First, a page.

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"Microsoft has just spilled the beans on its Surface Pro 3 tablet, and the details are really quite interesting. The company has taken a fresh approach to the Surface Pro this time around, with a stated goal of "removing the conflict" between the tablet and laptop form factors."

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Microsoft OneDrive for Business Gets Upgrades

Subject: General Tech | April 28, 2014 - 06:40 PM |
Tagged: subscription, skydrive, onedrive, microsoft, cloud storage

Today, Microsoft has announced changes to their OneDrive for Business storage solution. A regular, free OneDrive account comes with 7 GB of storage. For $5 per user, per month, Microsoft added a 25 GB option. That 25 GB option is now a tiny bit larger: 1 TB. It will also be included in several Office subscriptions. The official announcement claims Office 365 ProPlus (formerly requiring a $1.50 per user per month upgrade) but that is, apparently, an incomplete list.

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According to Mary Jo Foley of ZDNet, any Office 365 plan which includes OneDrive for Business will be upgraded to 1 TB. I expect that Office 365 Pro Plus was mentioned in the press release because, as far as I can tell, it did not have OneDrive for Business, minus the aforementioned upgrade, until now. The rest of the options already had OneDrive for Business, just a much larger one now. I have compiled the relevant information in a table, below.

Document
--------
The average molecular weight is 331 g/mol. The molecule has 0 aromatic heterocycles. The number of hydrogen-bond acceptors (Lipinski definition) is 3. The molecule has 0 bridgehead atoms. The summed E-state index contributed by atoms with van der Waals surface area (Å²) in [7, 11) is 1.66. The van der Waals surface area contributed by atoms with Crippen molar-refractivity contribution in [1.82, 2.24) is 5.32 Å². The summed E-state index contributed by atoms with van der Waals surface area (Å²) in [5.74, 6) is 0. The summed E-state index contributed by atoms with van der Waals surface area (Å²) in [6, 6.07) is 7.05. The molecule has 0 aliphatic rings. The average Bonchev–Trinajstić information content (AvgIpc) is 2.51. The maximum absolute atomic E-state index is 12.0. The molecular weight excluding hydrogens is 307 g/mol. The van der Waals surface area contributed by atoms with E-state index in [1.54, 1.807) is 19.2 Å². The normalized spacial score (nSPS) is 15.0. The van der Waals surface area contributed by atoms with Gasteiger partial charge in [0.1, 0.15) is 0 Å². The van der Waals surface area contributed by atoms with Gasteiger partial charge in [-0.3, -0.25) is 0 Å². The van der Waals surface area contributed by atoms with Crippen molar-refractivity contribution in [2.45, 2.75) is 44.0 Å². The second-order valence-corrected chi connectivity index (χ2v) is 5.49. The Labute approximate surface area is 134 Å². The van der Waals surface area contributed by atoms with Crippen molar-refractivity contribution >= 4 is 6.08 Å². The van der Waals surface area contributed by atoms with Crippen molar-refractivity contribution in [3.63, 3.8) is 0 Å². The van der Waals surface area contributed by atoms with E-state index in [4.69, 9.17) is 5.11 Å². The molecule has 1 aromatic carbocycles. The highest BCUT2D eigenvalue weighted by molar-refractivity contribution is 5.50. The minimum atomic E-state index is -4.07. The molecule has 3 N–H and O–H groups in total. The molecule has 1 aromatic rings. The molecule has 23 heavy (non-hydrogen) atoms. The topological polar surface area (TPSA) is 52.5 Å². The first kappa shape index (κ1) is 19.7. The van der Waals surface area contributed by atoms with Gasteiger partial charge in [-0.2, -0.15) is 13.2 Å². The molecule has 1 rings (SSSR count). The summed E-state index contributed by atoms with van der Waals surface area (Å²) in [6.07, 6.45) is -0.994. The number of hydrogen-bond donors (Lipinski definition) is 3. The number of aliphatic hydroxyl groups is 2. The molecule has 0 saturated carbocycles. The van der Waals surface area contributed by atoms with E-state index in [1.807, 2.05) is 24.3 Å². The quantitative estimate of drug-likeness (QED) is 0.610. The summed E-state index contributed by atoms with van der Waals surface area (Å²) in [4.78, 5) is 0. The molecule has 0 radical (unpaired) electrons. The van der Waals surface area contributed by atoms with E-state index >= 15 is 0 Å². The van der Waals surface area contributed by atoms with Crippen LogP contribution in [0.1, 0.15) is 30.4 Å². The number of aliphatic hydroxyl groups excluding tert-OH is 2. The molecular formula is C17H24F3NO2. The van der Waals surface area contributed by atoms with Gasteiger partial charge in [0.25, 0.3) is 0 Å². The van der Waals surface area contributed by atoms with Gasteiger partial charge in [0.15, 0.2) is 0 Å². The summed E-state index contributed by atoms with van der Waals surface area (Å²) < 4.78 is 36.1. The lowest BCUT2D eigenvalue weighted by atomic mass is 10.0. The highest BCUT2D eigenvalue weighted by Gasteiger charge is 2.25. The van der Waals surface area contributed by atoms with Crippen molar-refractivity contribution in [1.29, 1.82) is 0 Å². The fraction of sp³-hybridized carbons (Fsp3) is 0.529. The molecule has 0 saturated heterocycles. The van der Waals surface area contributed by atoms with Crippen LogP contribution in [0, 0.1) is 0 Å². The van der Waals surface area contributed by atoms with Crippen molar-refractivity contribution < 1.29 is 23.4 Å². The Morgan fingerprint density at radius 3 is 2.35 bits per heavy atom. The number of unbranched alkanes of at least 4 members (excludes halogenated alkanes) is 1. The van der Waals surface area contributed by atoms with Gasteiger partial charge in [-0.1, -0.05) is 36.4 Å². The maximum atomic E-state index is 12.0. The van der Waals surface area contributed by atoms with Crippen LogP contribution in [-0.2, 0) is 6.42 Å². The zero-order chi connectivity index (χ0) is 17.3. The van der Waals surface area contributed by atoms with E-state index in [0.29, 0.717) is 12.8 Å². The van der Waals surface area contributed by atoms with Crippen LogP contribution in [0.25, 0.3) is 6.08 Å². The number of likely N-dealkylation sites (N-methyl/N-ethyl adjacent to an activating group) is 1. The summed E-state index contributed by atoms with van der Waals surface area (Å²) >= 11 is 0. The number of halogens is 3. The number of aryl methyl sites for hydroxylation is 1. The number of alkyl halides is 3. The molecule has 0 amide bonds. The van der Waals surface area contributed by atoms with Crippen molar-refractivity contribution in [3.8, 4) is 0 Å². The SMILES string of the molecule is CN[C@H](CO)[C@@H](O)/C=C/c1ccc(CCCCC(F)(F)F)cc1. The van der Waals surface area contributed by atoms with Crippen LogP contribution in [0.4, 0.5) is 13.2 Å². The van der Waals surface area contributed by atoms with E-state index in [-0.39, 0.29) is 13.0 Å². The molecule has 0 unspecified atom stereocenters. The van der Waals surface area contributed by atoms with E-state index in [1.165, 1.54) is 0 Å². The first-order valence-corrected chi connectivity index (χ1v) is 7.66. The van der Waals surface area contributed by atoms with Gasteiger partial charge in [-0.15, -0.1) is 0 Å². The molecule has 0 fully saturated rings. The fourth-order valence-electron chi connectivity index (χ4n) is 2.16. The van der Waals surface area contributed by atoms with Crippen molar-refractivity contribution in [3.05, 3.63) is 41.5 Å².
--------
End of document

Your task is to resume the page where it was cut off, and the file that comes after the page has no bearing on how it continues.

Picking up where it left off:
Price
(Per User Per Month)
Maximum Users
Editing from
Mobile Apps
OneDrive for Business (Standalone)
$5
($2.50/user until September)
Unlimited (?) N/A
Office 365 ProPlus $12
1 (?)
(5 PCs or Macs)
Yes
(5 extra devices)
Office 365 Small Business $5 25 No
Office 365 Small Business Premium $12.50 25 Yes
Office 365 Midsize Business $15 300 Yes
Office 365 Enterprise E1 $8 Unlimited No
Office 365 Enterprise E3 $20 Unlimited Yes
Office 365 Enterprise E4 $22 Unlimited Yes

I must say that OneDrive is looking to have all of the features of Dropbox, at least the ones that I use, with significantly higher storage. While the 7 GB, free plan would probably be sufficient for my uses, a whole terabyte for a few dollars per month is definitely tempting if I had a reason to fill it. Not too long ago, I was paying $100 USD per year to Dropbox for 100 GB.

Note: The $5-per-user-per-month fee is the price after September. Until then, it is 50% off.